The Effect of the Average Hamming Distance of the Initial Population on the Convergence Rate of a Population Run
1998-11-25

As with most dynamic systems, the terminal fitness of a population of solutions which have been operated upon by the principles of Genetic Algorithms (GAs) is undoubtedly affected by the initial state of that population. The terminal fitness of a population is the highest fitness of the final population of a run. This paper aims to shed light on the effect of the average Hamming Distance between members of the starting population on the terminal fitness of a population.

Maximum Hamming Distance

As we know, Hamming distance is the number of differing bits between two binary chromosomes. For example, the Hamming distance between 111100 and 111111 is 2. Total Hamming distance is computed by the following forumla:

where h(ci,cj) is the Hamming distance between two chromosomes ci and cj of a population C = {c1,c2,...,cm}. In the case of two chromosomes the maximum total Hamming distance of the population is the chromosome length. However when we compute total Hamming distances in populations larger than two, then the maximum of the sum is not so obvious. For the purposes of this paper it is necessary to be able to compute the maximum of the sum of Hamming distances of a population given the population and chromosome size.

Since Hamming distance is computed on a bit by bit basis (values on any other loci have no effect on the Hamming distance of the present locus) it follows that the maximum Hamming distance of m chromosomes n alleles long is equal to n times the maximum Hamming distance of m chromosomes with only one allele.

When dealing with chromosomes of length one, it quickly becomes apparent that the sum of the Hamming distances is equal to the number of 1s times the number of 0s. Let us assume that the population size, m, is evenly divisible by 2 such that m equals x + x. The ratio of 1s to 0s that we desire can be derived by finding the maximum of (x + k)(x k). This is achieved exactly when k is equal to 0.

Therefore, the maximum Hamming distance (H) for an even population size is given by:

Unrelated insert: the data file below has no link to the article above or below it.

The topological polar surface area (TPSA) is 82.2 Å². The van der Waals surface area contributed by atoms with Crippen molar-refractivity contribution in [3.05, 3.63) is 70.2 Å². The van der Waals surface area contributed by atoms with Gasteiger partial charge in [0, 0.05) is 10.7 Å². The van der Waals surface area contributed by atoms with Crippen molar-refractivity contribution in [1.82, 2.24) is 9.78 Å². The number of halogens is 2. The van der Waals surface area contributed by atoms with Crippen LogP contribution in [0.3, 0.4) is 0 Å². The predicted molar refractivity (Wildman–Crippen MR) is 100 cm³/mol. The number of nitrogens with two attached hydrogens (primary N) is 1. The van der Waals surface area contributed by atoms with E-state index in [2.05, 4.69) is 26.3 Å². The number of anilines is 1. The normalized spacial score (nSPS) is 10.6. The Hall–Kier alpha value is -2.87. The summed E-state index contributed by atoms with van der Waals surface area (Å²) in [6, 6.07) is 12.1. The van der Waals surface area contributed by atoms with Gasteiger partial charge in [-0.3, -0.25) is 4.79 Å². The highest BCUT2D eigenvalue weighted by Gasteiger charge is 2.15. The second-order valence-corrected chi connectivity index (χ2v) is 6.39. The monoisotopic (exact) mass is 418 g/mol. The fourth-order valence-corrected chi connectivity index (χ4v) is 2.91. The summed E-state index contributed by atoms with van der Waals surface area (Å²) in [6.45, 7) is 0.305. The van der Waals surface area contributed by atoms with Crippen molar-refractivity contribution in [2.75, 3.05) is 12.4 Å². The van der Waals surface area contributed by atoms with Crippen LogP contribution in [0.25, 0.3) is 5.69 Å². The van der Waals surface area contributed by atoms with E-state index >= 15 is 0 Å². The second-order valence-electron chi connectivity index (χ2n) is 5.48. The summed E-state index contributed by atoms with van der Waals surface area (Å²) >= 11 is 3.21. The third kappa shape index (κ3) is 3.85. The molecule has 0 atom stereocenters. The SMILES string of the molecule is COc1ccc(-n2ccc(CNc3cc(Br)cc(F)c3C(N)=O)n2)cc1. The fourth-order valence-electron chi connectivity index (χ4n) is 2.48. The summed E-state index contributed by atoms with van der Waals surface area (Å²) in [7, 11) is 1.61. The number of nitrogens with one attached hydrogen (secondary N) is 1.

H = (nm2)/4

With some thought we find that the general formula for maximum Hamming distance is:

H = n * floor(m/2) * (floor(m/2) + mMod2)

Note that

(nm2)/4 >= n * floor(m/2) * (floor(m/2) + mMod2)

Experiment 1

Chromosome size: 16 bit binary string.
Fitness Function: f(x) = x2.
Mutation Rate: .001 per allele.
Crossover: Two-point.
Population size: 16.
Number of Runs: 128.

 


Experiment 2

Chromosome size: 16 bit binary string.
Fitness Function: f(x) = the sum of all 1s.
Mutation Rate: .001 per allele.
Crossover: Two-point.
Population size: 16.
Number of Runs: 128.

 


 

Analysis

From the formula that we derived above, we can compute the maximum sum of Hamming distances for this experiment to be 1024. Fortunately / unfortunately it works out such that as the population size gets large the ratio of the initial Hamming distance sum to the maximum Hamming distance sum approaches 1. Though one might think that a population size of 16 is quite small, it actually has sufficient numbers to eliminate significant fluctuations in the initial Hamming distance sum.

Both experiments suggested that there is minimal variance of terminal fitness of a population when the initial Hamming distance sum is in the range of 900 to 1000. On a side note, the hitch-hiking of defective alleles is apparent in these experiments. Of the several hundred runs, only a very small minority ever achieved the maximum fitness possible.

 

Future Work

Clearly there are many more roads to travel in order to fully explore this problem. Varying mutation rate, population size, chromosome size, and crossover methods are all good starts. A necessary first step would be to artificially bias initial Hamming distances so as to get a better idea of how a population is affected by very little diversity.